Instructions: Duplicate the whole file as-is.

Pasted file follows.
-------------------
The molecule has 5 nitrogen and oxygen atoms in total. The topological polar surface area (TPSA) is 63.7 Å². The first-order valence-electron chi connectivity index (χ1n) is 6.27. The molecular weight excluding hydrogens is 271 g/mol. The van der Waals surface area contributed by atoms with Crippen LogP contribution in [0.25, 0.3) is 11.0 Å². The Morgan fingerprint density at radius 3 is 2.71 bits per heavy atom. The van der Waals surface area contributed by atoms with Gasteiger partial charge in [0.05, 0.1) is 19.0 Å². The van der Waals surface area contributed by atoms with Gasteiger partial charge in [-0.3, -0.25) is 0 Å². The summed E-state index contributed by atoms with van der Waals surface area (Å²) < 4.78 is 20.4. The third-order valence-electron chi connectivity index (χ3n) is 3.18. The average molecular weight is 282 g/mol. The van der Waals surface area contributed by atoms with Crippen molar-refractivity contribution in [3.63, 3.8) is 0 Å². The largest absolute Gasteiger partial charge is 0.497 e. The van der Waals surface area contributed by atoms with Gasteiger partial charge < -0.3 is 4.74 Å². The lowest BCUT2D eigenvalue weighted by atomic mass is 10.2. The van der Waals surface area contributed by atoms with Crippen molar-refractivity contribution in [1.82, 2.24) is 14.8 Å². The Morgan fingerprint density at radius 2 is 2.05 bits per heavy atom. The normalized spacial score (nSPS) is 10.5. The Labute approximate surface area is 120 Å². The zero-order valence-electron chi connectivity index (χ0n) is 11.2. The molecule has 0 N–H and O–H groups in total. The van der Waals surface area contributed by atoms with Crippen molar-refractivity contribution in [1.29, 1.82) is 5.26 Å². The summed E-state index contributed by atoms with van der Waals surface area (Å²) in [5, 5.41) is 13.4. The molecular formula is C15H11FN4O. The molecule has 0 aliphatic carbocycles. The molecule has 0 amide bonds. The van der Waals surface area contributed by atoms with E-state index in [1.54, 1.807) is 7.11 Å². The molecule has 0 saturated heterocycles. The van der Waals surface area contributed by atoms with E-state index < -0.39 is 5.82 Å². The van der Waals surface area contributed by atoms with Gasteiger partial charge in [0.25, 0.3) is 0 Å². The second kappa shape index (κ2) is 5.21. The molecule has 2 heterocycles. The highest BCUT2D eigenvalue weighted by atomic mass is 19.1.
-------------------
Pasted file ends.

The molecule has 5 nitrogen and oxygen atoms in total. The topological polar surface area (TPSA) is 63.7 Å². The first-order valence-electron chi connectivity index (χ1n) is 6.27. The molecular weight excluding hydrogens is 271 g/mol. The van der Waals surface area contributed by atoms with Crippen LogP contribution in [0.25, 0.3) is 11.0 Å². The Morgan fingerprint density at radius 3 is 2.71 bits per heavy atom. The van der Waals surface area contributed by atoms with Gasteiger partial charge in [0.05, 0.1) is 19.0 Å². The van der Waals surface area contributed by atoms with Gasteiger partial charge in [-0.3, -0.25) is 0 Å². The summed E-state index contributed by atoms with van der Waals surface area (Å²) < 4.78 is 20.4. The third-order valence-electron chi connectivity index (χ3n) is 3.18. The average molecular weight is 282 g/mol. The van der Waals surface area contributed by atoms with Crippen molar-refractivity contribution in [3.63, 3.8) is 0 Å². The largest absolute Gasteiger partial charge is 0.497 e. The van der Waals surface area contributed by atoms with Gasteiger partial charge < -0.3 is 4.74 Å². The lowest BCUT2D eigenvalue weighted by atomic mass is 10.2. The van der Waals surface area contributed by atoms with Crippen molar-refractivity contribution in [1.82, 2.24) is 14.8 Å². The Morgan fingerprint density at radius 2 is 2.05 bits per heavy atom. The normalized spacial score (nSPS) is 10.5. The Labute approximate surface area is 120 Å². The zero-order valence-electron chi connectivity index (χ0n) is 11.2. The molecule has 0 N–H and O–H groups in total. The van der Waals surface area contributed by atoms with Crippen molar-refractivity contribution in [1.29, 1.82) is 5.26 Å². The summed E-state index contributed by atoms with van der Waals surface area (Å²) in [5, 5.41) is 13.4. The molecular formula is C15H11FN4O. The molecule has 0 aliphatic carbocycles. The molecule has 0 amide bonds. The van der Waals surface area contributed by atoms with E-state index in [1.54, 1.807) is 7.11 Å². The molecule has 0 saturated heterocycles. The van der Waals surface area contributed by atoms with E-state index < -0.39 is 5.82 Å². The van der Waals surface area contributed by atoms with Gasteiger partial charge in [0.25, 0.3) is 0 Å². The second kappa shape index (κ2) is 5.21. The molecule has 2 heterocycles. The highest BCUT2D eigenvalue weighted by atomic mass is 19.1.